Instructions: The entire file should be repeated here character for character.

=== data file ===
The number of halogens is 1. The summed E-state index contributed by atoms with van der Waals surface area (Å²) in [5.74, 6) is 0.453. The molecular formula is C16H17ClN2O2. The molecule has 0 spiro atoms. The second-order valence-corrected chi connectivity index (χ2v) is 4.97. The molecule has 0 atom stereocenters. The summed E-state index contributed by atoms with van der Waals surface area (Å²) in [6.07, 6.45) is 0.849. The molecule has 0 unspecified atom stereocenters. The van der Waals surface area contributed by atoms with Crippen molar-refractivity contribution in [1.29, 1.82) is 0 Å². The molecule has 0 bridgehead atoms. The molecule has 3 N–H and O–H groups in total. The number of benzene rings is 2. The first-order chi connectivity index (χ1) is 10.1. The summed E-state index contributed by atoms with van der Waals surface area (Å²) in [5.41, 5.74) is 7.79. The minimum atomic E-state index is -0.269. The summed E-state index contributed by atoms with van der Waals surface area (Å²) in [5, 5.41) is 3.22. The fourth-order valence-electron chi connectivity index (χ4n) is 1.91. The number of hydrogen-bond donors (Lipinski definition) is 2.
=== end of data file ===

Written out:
The number of halogens is 1. The summed E-state index contributed by atoms with van der Waals surface area (Å²) in [5.74, 6) is 0.453. The molecular formula is C16H17ClN2O2. The molecule has 0 spiro atoms. The second-order valence-corrected chi connectivity index (χ2v) is 4.97. The molecule has 0 atom stereocenters. The summed E-state index contributed by atoms with van der Waals surface area (Å²) in [6.07, 6.45) is 0.849. The molecule has 0 unspecified atom stereocenters. The van der Waals surface area contributed by atoms with Crippen molar-refractivity contribution in [1.29, 1.82) is 0 Å². The molecule has 0 bridgehead atoms. The molecule has 3 N–H and O–H groups in total. The number of benzene rings is 2. The first-order chi connectivity index (χ1) is 10.1. The summed E-state index contributed by atoms with van der Waals surface area (Å²) in [5.41, 5.74) is 7.79. The minimum atomic E-state index is -0.269. The summed E-state index contributed by atoms with van der Waals surface area (Å²) in [5, 5.41) is 3.22. The fourth-order valence-electron chi connectivity index (χ4n) is 1.91. The number of hydrogen-bond donors (Lipinski definition) is 2.